Knotmania
Graphics 9
Sound 9
Gameplay 9

Knotmania is an addictive puzzle game with a difference. Not only do you have to untangle tricky knots, but the “Strings” are actually worm-like creatures who resist you at every turn. The strict time limits and stubborn worms make for quite a challenge, but the game also features a Zen mode for a more relaxing experience. If you are looking for an innovative and unique iOS puzzler this is it.

Gameplay: The premise is very straightforward, but untangling those worms is easier said than done.

Graphics: The 3D visuals and lifelike animations give the game a unique feel.

Sound: The audio is a perfect match for the surreal visuals

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Knotmania

Developer: 2 Think | Publisher: 2 Think | Release Date: 2016 | Genre: Puzzle  | Website: Official Website | Purchase: iTunes | Size: 23.7 MB | Compatibility: Requires iOS 7.0 or later. Compatible with iPhone, iPad, and iPod touch. | Version: 1.3.1 | Price: $2.99

Untangling a complicated knot of cords is bad enough, but what if instead of wires you had to deal with writing worms? That is the premise for Knotmania, a game that challenges you to separate tangled clusters of worms. Well the game refers to them as “Strings” but they definitely look like worms to us. Of course the worms are perfectly happy in their tangled state and will actively try to thwart your efforts, which makes things even more complicated. While it might sometimes feel like your iPhone EarPod cords have a will of their own when knotted, the worms in Knotmania are the real deal and will test your skills as well as your patience with their writhing.

If you struggle long and hard enough, it is usually possible to untangle almost any knot, but Knotmania does not provide you with such luxuries. Instead, you have a strict timer counting down and must figure out how to disentangle the worms before it reaches zero. Having a worm squirm itself back into a knot when you were on the verge of separating it from its brethren can make the blood boil, especially if the time runs out shortly afterwards. Nevertheless it is part of the challenge and with 76 levels to complete you’ll have plenty of practice. Update: A Zen Mode was recently added to the game, which removes the time constraints and allows you to focus purely on the puzzles.

Manipulating the worms is as easy as tapping a point anywhere on their bodies and then pulling or swiping. Visual cues indicate the direction you are trying to move the worm and thanks to multitouch support, you can even focus on multiple worms. Using short swipes you can slide worms in a certain direction or using longer swipes to drag them. An important tactic to learn early on is that you can use one finger to pin down a worm while using another to drag or pull. Swiping along the bottom of the screen rotates your view around the worms, allowing you to either shake them loose or search for a better angle.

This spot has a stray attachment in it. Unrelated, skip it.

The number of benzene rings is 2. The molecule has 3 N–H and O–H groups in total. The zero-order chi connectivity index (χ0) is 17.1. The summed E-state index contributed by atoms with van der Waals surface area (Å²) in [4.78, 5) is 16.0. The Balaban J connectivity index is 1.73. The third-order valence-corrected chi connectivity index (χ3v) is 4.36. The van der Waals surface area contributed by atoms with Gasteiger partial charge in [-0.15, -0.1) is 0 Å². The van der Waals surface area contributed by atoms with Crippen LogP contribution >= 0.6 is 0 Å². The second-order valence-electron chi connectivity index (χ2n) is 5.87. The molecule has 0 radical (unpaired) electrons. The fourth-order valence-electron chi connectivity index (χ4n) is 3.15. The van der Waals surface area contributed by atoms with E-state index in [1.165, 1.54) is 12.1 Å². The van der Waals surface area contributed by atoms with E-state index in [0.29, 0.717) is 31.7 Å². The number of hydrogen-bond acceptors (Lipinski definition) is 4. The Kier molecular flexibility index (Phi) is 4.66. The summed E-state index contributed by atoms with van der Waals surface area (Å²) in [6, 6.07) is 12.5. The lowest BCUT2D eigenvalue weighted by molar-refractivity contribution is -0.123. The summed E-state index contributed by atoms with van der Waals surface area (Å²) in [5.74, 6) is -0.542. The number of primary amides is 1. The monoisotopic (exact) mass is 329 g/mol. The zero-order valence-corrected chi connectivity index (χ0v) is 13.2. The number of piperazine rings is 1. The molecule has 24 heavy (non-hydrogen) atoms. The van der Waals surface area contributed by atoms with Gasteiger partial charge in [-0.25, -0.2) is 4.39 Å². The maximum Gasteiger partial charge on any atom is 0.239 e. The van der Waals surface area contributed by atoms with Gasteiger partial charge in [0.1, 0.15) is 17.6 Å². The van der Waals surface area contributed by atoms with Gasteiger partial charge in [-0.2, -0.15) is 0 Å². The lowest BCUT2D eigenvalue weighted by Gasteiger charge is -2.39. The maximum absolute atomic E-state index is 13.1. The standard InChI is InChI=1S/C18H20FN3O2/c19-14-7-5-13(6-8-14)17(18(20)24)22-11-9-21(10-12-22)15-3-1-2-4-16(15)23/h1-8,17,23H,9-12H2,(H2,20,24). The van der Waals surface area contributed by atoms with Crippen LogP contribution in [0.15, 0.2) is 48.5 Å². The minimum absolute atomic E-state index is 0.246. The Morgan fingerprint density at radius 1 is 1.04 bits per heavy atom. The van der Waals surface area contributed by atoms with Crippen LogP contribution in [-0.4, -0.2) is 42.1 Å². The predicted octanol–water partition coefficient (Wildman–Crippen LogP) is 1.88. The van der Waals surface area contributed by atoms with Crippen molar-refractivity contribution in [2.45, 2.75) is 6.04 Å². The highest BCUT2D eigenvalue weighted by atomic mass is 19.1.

While worms aren’t exactly the most appealing creatures the ones in Knotmania definitely lean more towards the peculiar side of the spectrum. The all have what looks like glowing bulbs at the ends of their bodies and show up in a multitude of different colors.

The level backgrounds are a bit on the garish side as well, but fits in with the weird theme of the game. The highlight is definitely the way that the worms are animated as it really makes them seem like living creatures. Having never messed around with tangled knots of worms in real life we cannot vouch for the accuracy of the physics engine, but it certainly looks believable. The worms float around in the middle of the screen and the way the move is actually quite hypnotic. Each level features a different amount of worms, arranged in different patterns, so there is always a fresh challenge. The game also keeps track of the amount of moves you make to untangle the worms, so you can always go back and try to improve your score while competing against friends on GameCenter.

Musician and sound designer Rob Fenn, better known as Fractures, created the soundscape for the game and definitely managed to generate audio that matches the visuals. The controls for the game are responsive enough, but it is obviously a title that works better on bigger screens. On smaller screens it can be tricky to manipulate the action without obscuring the worms with your fingers.

With the crowded iOS market, it takes something special to stand out and Knotmania definitely delivers. There is probably not a person alive who haven’t dealt with untying knots before, so it is a concept that is very easy to grasp. Due to the fact that the worms are “alive” there is a bit of a learning curve to manipulating them, but once you get the hang of it the game becomes very addictive. Puzzle fans on the lookout for something different and unique should definitely give Knotmania a try.

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